This positivist view of law has been very influential in modern international law. Legal positivism is recognised explicitly in Article 38 (1) of the Statute of the International Court of Justice. Article 38 sets out three primary sources of international law and two subsidiary sources. The primary sources are international treaties, customary law and general principles of law recognised by civilized nations. The subsidiary sources are judicial decisions of international tribunals and the writing of publicists (academics). As George Schwarzenberger has noted, the ‘significance of this enumeration lies in its exclusiveness. It rules out other potential law-creating processes such as natural law [or] moral postulates…’. International law derives from rules announced, practiced, invoked, enforced or endorsed by States. States are able to identify the relevant rules according to this positivist method. They are then able to modify their practice in relation to these posited rules.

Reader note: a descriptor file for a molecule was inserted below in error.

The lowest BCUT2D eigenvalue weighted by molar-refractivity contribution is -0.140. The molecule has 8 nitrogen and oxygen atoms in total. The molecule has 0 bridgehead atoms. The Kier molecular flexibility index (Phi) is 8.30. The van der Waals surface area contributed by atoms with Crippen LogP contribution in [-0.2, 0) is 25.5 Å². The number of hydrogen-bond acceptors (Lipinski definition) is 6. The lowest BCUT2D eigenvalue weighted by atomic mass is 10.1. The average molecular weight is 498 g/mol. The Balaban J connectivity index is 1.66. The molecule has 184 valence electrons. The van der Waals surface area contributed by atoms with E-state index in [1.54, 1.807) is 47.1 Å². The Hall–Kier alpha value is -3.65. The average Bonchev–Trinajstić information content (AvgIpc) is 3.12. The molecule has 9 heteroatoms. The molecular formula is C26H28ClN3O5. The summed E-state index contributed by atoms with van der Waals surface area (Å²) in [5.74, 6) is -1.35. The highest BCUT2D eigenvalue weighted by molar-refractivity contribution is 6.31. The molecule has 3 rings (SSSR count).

Against Hart’s view, Dworkin argued that the law is much more than social conventions recognised by the relevant agents. His dissatisfaction with conventionalism derived from a study of how judges made decisions in difficult cases. Difficult or ‘hard’ cases are situations where the law is unclear. One classic example is the question of whether a skateboard is a vehicle for the purposes of a prohibition on vehicles in a park. There may be no explicit rule posited against skateboards in a park. Yet, the purpose of prohibiting vehicles may suggest that skateboards should also be prohibited from parks.
Faced with this type of problem, Dworkin argued that judges had to be more flexible in their application of the law than the theory of conventionalism permits. For Hart, the application of law in hard cases required judicial discretion. They would essentially create the law to fit the new situation. However, Dworkin was unsatisfied with this explanation. In Dworkin’s view, Hart’s concept of law means that in hard cases judges must legislate retroactively in deciding a case according to their own discretion. Unlike Hart, Dworkin believed that judges in hard cases do not exercise judicial discretion to ‘create’ or ‘make’ new law.